House of Card : Ender's Game and Speculative Fiction as a Vehicle for Religio-Political Values
Journal of Religion and Popular Culture
University of Toronto Press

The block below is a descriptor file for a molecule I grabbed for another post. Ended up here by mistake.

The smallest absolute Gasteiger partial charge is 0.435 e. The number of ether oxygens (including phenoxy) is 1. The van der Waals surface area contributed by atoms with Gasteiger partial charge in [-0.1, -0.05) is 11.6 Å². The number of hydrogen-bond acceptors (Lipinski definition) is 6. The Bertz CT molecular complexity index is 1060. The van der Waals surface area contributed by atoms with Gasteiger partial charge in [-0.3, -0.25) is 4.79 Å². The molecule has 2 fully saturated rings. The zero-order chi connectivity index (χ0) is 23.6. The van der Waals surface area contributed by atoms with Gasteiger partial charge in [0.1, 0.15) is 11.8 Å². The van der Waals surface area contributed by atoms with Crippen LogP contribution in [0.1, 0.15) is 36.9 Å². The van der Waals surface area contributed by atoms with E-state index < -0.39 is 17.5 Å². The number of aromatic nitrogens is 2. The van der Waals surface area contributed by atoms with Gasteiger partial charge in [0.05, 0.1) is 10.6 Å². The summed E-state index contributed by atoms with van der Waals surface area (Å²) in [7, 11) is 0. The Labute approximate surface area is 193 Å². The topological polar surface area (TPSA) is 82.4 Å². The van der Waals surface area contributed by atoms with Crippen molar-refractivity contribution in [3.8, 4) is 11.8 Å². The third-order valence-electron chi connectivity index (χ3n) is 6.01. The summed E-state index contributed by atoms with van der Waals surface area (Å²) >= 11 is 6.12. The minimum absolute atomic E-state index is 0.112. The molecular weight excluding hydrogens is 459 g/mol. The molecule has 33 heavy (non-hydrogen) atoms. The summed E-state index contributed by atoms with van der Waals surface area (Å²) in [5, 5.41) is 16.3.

Speculative fiction, through its explicit engagement with possible futures of the present world, represents a unique opportunity for writers and readers to connect present-day cultural concerns to possible futures. Speculative fiction allows authors to set characters in worlds created by misguided values present in the world of the reader, providing a platform to "break" and remake that world through critique. By examining not just the world that an author has created but also the trajectory of its creation, we can gain insight into the author's understanding of how religion and politics interact and impact history. Using works from Orson Scott Card's Ender's Game canon as a case study, this article argues that speculative fiction can serve as a vehicle for cultural values and is thus useful to historians of American religion.